Many still do not regard blogging as real work. Parents will berate their daughter spending hours updating her blog into the wee hours of the night, as “wasting time.” When a blogger shares her posts in her social media networks, friends may query why they spend so much time on Facebook and Twitter when they should be working. Colleagues will ask if there is any money in blogging.
For those who work in this arena and have to field queries from family and friends who are used to the brick and mortar traditional world of work, I created this two part series on blogging: how others have achieved success and what successful bloggers do generally to be able to be full time bloggers and to make money off their blogs.
Part 1 will showcase how 3 bloggers, who all happen to be of color, parlayed their part-time blogging into million-dollar revenue generating ventures. Part 2 will break down what successful bloggers do to generate traffic on their sites and make money off that traffic and are able to score advertising, co-branding partnerships and book deals thru their blogs.
It will disclose the 20 things that successful bloggers do to engage their audiences and maximize the monetization of their blogs.
You can make a million from blogging:3 Case Studies
Jared Eng took in 7 figure gross revenues & employed himself, his brother and 4 others at his celebrity gossip site JustJared.com which, back then, got 5.7 million hits monthly. It started as a fun part time thing he did in his spare time after college, working for Time, Inc as a magazine distribution analyst. It was hosted on Tripod and included personal ramblings and photos. But then it took off, and in 2005, Eng, a Chinese-American, quit and went full time. He eventually secured major campaigns with the likes of MTV, NBC, Coca-Cola and Disney but worked hard to get there. He posts 65 items per day, seven days a week, from the moment he wakes up — sometimes at 5 a.m. and doesn’t even sleep much. Today, he is pretty much a celebrity on his own with his 300K+ Twitter followers.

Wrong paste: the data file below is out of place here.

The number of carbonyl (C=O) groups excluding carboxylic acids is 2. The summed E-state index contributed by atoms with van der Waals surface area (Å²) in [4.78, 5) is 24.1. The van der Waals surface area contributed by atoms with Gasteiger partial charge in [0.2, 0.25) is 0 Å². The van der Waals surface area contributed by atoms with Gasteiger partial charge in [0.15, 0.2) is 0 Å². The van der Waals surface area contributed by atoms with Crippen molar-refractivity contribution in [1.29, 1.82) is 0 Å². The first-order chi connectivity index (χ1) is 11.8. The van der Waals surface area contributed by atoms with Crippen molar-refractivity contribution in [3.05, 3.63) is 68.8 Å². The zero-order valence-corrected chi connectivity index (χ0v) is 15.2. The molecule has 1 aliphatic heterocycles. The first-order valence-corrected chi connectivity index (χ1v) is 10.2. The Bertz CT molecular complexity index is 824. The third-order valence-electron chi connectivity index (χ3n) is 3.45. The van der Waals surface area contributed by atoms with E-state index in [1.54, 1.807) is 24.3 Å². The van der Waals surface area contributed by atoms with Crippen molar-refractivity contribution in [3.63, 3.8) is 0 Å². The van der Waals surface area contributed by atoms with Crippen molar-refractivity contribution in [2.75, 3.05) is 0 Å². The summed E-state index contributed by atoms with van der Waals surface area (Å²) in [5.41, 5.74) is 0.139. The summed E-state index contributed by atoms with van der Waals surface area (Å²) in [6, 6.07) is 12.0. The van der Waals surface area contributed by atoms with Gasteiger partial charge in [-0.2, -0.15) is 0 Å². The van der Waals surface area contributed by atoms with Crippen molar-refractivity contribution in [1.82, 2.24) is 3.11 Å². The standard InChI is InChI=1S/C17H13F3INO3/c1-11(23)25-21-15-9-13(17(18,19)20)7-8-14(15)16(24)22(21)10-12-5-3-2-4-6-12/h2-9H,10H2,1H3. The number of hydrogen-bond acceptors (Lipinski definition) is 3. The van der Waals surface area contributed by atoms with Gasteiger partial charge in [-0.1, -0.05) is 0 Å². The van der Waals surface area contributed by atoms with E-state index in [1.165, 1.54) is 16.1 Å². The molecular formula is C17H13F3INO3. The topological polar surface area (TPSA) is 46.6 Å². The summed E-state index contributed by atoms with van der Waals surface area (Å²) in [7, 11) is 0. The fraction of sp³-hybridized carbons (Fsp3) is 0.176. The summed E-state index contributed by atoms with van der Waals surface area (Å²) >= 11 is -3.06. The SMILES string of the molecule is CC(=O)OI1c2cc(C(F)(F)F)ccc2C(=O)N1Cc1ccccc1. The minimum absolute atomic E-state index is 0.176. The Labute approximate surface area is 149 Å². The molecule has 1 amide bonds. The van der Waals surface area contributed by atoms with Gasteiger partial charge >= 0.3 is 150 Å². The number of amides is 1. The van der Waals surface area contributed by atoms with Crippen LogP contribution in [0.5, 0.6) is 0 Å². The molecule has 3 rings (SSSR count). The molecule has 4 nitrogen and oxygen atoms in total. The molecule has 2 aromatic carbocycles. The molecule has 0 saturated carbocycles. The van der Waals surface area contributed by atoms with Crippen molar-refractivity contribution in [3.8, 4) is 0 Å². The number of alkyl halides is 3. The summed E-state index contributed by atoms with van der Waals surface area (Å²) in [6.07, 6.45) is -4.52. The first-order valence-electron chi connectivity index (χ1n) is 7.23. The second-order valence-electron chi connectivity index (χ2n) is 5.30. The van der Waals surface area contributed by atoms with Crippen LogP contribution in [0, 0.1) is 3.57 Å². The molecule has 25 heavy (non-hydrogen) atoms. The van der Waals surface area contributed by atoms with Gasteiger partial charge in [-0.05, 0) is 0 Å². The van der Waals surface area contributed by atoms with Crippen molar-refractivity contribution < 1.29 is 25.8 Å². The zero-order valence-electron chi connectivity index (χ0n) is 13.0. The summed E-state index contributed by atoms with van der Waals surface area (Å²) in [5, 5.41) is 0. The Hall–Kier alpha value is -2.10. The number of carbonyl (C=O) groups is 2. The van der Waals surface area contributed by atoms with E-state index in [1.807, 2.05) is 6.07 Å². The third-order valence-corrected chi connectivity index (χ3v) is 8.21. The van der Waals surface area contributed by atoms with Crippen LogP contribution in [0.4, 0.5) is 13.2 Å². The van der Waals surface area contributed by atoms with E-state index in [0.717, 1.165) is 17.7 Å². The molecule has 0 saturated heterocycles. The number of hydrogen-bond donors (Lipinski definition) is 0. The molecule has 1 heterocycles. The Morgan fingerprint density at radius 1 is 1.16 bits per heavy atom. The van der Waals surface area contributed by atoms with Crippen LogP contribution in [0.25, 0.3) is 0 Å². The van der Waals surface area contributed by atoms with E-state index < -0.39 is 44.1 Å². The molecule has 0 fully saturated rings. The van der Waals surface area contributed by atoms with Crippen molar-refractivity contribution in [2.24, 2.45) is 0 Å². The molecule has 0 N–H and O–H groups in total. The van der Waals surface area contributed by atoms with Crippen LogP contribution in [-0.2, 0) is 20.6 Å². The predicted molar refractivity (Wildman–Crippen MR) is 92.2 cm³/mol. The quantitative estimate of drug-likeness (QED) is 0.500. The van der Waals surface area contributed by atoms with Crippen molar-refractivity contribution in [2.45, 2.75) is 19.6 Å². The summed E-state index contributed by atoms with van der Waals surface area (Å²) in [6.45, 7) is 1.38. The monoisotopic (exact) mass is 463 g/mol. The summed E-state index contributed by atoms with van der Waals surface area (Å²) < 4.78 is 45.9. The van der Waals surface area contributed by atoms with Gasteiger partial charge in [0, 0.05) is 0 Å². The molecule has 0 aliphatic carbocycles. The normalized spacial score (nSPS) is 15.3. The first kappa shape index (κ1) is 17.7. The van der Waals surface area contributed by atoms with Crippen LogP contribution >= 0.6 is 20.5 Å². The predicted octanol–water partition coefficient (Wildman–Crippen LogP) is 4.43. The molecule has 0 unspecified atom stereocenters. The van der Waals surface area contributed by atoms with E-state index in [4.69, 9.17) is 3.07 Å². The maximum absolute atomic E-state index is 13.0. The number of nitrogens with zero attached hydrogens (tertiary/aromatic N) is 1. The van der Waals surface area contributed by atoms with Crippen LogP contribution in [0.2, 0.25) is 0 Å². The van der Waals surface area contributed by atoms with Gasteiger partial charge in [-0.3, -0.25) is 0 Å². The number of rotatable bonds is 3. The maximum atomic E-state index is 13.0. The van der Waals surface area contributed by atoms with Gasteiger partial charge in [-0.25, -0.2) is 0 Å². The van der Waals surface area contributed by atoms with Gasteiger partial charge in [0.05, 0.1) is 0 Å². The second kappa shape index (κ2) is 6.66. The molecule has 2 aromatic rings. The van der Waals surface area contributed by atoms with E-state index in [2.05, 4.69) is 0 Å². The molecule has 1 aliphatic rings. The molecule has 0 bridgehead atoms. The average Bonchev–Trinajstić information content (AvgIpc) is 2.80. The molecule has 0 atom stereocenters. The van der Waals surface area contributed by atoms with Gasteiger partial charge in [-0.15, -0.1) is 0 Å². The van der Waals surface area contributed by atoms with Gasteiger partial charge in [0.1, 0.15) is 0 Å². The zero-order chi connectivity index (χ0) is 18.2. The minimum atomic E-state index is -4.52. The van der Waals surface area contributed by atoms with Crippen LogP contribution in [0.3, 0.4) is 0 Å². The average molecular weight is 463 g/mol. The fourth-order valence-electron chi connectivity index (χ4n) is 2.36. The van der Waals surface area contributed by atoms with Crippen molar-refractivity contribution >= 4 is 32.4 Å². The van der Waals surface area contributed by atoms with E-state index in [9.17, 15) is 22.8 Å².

Natasha Eubanks found website Young Black and Fabulous in 2005 after Hurricane Katrina derailed her law school career and forced her back home temporarily away from Loyola where she was enrolled to wait out the damage. She said she started the site when she noticed sites like Just Jared and PerezHilton.com ignored black Hollywood. In a few short years, she was able to capitalize on the market of online viewers hungry for updates on their fave black celebrities. In 2011, her site got 14 million monthly hits and her revenues were $1.4 million. She quit law school. This summer, Eubanks parlayed her blogging success onto the small screen when she snagged an on-air correspondent gig at a short run Fox show The Real , a show which may soon be renewed for a full season in more nationwide markets.
Denene Millner was a 20 year journalism professional before she started her blog My Brown Baby in 2008 to educate and edify black parents and show a different side of the black family than is usually relayed in the media. Over time, she became a go-to expert, appearing on shows like the Today show, Rachel Ray and The Nate Berkus Show. The Atlanta-native landed her first major brand campaign with Dove and later became a ghost writer for actor-comedian Steve Harvey. Their first effort “Act Like a Lady, Think like a Man” was a New York Times hardcover top 10 for 43 weeks in 2009 and its follow up “Straight Talk” was in the top ten for more than 12 weeks in 2011. The former was optioned into an all-star ensemble cast movie with Harvey, Michael Ealy, Taranji Henson, Meagan Good, Gabrielle Union that debuted at #1 in July 2012. To date, Millner has authored over a dozen novels and continues to be a columnist at Parenting.com.
So the next time, your mom says you’re wasting your time on that stupid blog all night, you can show her this article and stave her off perhaps for a few weeks.
Stay tune for Part 2 which will be published tomorrow, October 2, 2013. soon